KEITH: Yeah. Mara, I think you said something really important when you mentioned the schools. You know, I think Biden is under a ton of pressure here. And this is a high-wire act where a lot of things could go wrong, where the rollout could have glitches, where vaccines could - you know, there could be a failure on distribution or production and - you know, or there could be variants. And then you have a lot of parents who are incredibly frustrated with the situation of the schools being closed or partially closed. And I mean, I guess the question I have is, at this point, does he completely own this?

WALSH: Republicans want to make him. Yeah.

LIASSON: I think that if he doesn't own it right now, he's going to own it in a couple months. His team in the White House is acting like they own it. In other words, they don't think that he can get away with saying, oh, Trump made such a mess. And here it is, a year into my administration, and I'm still cleaning it up. That's not going to fly.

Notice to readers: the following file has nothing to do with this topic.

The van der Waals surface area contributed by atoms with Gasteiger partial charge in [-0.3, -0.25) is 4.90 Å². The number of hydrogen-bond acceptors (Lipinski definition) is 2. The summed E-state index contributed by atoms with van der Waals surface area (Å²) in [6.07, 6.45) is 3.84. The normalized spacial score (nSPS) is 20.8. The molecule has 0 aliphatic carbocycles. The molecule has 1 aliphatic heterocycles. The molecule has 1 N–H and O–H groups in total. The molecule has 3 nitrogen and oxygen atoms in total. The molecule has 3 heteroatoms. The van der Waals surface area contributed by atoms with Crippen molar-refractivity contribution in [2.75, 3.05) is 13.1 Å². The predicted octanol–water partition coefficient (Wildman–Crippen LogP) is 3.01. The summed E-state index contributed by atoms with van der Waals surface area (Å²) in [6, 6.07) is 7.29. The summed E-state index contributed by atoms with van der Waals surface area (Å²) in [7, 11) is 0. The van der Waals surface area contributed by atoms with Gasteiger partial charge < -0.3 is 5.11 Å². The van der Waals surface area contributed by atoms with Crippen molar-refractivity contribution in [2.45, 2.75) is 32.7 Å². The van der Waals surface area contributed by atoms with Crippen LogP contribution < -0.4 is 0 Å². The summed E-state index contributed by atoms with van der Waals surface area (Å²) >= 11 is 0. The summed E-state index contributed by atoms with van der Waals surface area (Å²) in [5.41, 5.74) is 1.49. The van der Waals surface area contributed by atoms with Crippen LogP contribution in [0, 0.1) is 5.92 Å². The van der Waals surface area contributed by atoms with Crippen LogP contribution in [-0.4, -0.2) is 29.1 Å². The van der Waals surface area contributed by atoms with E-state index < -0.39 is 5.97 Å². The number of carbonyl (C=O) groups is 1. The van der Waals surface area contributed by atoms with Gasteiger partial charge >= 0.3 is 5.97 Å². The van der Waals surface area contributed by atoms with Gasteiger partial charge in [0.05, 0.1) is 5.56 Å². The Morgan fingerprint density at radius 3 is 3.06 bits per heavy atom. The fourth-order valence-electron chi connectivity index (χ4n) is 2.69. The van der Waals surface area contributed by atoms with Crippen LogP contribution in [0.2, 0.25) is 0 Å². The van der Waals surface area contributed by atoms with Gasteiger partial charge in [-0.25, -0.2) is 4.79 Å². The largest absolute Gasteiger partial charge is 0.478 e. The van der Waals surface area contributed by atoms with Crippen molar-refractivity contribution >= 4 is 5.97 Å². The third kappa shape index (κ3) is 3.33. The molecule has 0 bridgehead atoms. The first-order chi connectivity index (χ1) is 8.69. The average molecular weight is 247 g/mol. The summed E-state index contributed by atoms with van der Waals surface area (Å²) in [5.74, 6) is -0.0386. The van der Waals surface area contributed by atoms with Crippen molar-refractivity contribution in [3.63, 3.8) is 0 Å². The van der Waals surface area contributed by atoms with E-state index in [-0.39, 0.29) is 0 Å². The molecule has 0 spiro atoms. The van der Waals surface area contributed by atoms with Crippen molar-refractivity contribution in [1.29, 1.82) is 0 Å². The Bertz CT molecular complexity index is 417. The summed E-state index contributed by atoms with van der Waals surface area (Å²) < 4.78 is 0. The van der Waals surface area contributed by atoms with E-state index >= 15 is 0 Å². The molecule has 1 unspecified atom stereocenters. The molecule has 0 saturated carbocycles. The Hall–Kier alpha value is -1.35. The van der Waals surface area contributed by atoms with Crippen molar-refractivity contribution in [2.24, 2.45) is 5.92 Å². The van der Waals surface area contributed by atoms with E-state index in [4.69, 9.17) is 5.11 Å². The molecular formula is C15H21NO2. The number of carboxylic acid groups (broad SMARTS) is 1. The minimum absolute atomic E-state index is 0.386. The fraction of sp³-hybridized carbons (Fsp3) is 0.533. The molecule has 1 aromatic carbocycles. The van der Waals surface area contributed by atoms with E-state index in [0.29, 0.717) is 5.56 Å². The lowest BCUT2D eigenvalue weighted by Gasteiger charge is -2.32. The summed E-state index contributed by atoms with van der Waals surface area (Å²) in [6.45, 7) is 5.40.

KEITH: So in terms of the American Rescue Plan and Biden's efforts to get this through Congress, where does that stand now? What are you watching for? What are the next big steps, the big tests?

WALSH: Well, the clock is ticking, and Congress is under a tight deadline. And they don't always deal well with tight deadlines.

KEITH: They don't deal well with long deadlines either, though.

WALSH: That's true. But the House will come back next week and vote on the package and then send it to the Senate. And the goal is to have the package finished and sent to President Biden ahead of the March 14 mark, which is when the current enhanced unemployment benefits will run out. So they don't want folks who are in the most need to not get the help they need.

KEITH: Yeah, that is a very big deadline that is very real to a lot of people. And we will be following this very closely. That is a wrap for today. You can find all the ways to stay connected with us by following the links in the description of this episode.

I'm Tamara Keith. I cover the White House.

WALSH: I'm Deirdre Walsh, congressional editor.

LIASSON: And I'm Mara Liasson, national political correspondent.

KEITH: And thank you for listening to the NPR POLITICS PODCAST.